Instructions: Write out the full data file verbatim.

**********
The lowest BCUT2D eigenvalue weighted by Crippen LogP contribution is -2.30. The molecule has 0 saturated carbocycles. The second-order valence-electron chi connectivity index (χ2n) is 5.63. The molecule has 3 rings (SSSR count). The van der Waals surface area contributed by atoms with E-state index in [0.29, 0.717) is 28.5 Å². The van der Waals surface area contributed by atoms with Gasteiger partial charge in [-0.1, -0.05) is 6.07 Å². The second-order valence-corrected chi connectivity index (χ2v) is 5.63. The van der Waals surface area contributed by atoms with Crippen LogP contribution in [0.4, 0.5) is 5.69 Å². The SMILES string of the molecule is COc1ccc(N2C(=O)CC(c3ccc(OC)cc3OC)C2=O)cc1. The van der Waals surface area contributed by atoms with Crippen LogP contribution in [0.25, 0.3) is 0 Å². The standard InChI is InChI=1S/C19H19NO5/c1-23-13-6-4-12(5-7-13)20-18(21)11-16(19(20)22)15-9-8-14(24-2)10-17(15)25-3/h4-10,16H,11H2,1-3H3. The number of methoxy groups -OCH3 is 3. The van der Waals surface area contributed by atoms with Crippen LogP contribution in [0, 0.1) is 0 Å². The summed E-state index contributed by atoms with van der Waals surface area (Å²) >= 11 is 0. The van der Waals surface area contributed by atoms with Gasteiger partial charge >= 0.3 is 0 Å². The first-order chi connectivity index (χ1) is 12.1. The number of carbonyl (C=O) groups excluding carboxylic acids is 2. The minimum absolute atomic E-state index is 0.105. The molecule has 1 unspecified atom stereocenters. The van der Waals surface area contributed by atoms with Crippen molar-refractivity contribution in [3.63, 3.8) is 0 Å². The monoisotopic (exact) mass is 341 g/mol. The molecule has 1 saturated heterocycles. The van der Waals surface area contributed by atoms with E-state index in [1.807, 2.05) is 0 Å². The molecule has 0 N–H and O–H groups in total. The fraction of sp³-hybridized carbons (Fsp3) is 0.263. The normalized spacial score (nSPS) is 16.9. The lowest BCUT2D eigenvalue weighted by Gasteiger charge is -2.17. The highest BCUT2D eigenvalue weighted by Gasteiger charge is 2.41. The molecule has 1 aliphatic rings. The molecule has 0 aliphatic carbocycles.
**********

The lowest BCUT2D eigenvalue weighted by Crippen LogP contribution is -2.30. The molecule has 0 saturated carbocycles. The second-order valence-electron chi connectivity index (χ2n) is 5.63. The molecule has 3 rings (SSSR count). The van der Waals surface area contributed by atoms with E-state index in [0.29, 0.717) is 28.5 Å². The van der Waals surface area contributed by atoms with Gasteiger partial charge in [-0.1, -0.05) is 6.07 Å². The second-order valence-corrected chi connectivity index (χ2v) is 5.63. The van der Waals surface area contributed by atoms with Crippen LogP contribution in [0.4, 0.5) is 5.69 Å². The SMILES string of the molecule is COc1ccc(N2C(=O)CC(c3ccc(OC)cc3OC)C2=O)cc1. The van der Waals surface area contributed by atoms with Crippen LogP contribution in [0.25, 0.3) is 0 Å². The standard InChI is InChI=1S/C19H19NO5/c1-23-13-6-4-12(5-7-13)20-18(21)11-16(19(20)22)15-9-8-14(24-2)10-17(15)25-3/h4-10,16H,11H2,1-3H3. The number of methoxy groups -OCH3 is 3. The van der Waals surface area contributed by atoms with Crippen LogP contribution in [0, 0.1) is 0 Å². The summed E-state index contributed by atoms with van der Waals surface area (Å²) >= 11 is 0. The van der Waals surface area contributed by atoms with Gasteiger partial charge >= 0.3 is 0 Å². The first-order chi connectivity index (χ1) is 12.1. The number of carbonyl (C=O) groups excluding carboxylic acids is 2. The minimum absolute atomic E-state index is 0.105. The molecule has 1 unspecified atom stereocenters. The van der Waals surface area contributed by atoms with Crippen molar-refractivity contribution in [3.63, 3.8) is 0 Å². The monoisotopic (exact) mass is 341 g/mol. The molecule has 1 saturated heterocycles. The van der Waals surface area contributed by atoms with E-state index in [1.807, 2.05) is 0 Å². The molecule has 0 N–H and O–H groups in total. The fraction of sp³-hybridized carbons (Fsp3) is 0.263. The normalized spacial score (nSPS) is 16.9. The lowest BCUT2D eigenvalue weighted by Gasteiger charge is -2.17. The highest BCUT2D eigenvalue weighted by Gasteiger charge is 2.41. The molecule has 1 aliphatic rings. The molecule has 0 aliphatic carbocycles.